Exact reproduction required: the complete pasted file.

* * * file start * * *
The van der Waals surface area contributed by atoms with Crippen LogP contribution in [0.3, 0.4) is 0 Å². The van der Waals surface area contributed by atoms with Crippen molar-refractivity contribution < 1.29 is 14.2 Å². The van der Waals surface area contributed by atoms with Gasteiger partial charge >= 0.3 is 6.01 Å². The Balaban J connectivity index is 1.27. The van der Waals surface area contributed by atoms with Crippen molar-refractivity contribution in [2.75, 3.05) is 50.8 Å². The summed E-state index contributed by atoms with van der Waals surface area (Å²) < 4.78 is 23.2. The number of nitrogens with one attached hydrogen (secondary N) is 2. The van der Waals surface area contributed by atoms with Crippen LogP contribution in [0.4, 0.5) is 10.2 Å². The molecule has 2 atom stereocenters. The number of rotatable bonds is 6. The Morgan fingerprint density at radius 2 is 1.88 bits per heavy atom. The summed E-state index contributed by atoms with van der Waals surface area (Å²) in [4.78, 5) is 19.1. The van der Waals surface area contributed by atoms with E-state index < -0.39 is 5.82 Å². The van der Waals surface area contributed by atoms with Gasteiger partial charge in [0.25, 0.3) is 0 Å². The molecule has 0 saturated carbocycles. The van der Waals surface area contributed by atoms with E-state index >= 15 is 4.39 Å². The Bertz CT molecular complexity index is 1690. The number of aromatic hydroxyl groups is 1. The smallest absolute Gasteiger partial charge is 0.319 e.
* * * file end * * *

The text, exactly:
The van der Waals surface area contributed by atoms with Crippen LogP contribution in [0.3, 0.4) is 0 Å². The van der Waals surface area contributed by atoms with Crippen molar-refractivity contribution < 1.29 is 14.2 Å². The van der Waals surface area contributed by atoms with Gasteiger partial charge >= 0.3 is 6.01 Å². The Balaban J connectivity index is 1.27. The van der Waals surface area contributed by atoms with Crippen molar-refractivity contribution in [2.75, 3.05) is 50.8 Å². The summed E-state index contributed by atoms with van der Waals surface area (Å²) < 4.78 is 23.2. The number of nitrogens with one attached hydrogen (secondary N) is 2. The van der Waals surface area contributed by atoms with Crippen LogP contribution in [0.4, 0.5) is 10.2 Å². The molecule has 2 atom stereocenters. The number of rotatable bonds is 6. The Morgan fingerprint density at radius 2 is 1.88 bits per heavy atom. The summed E-state index contributed by atoms with van der Waals surface area (Å²) in [4.78, 5) is 19.1. The van der Waals surface area contributed by atoms with E-state index < -0.39 is 5.82 Å². The van der Waals surface area contributed by atoms with Gasteiger partial charge in [0.25, 0.3) is 0 Å². The molecule has 0 saturated carbocycles. The van der Waals surface area contributed by atoms with E-state index >= 15 is 4.39 Å². The Bertz CT molecular complexity index is 1690. The number of aromatic hydroxyl groups is 1. The smallest absolute Gasteiger partial charge is 0.319 e.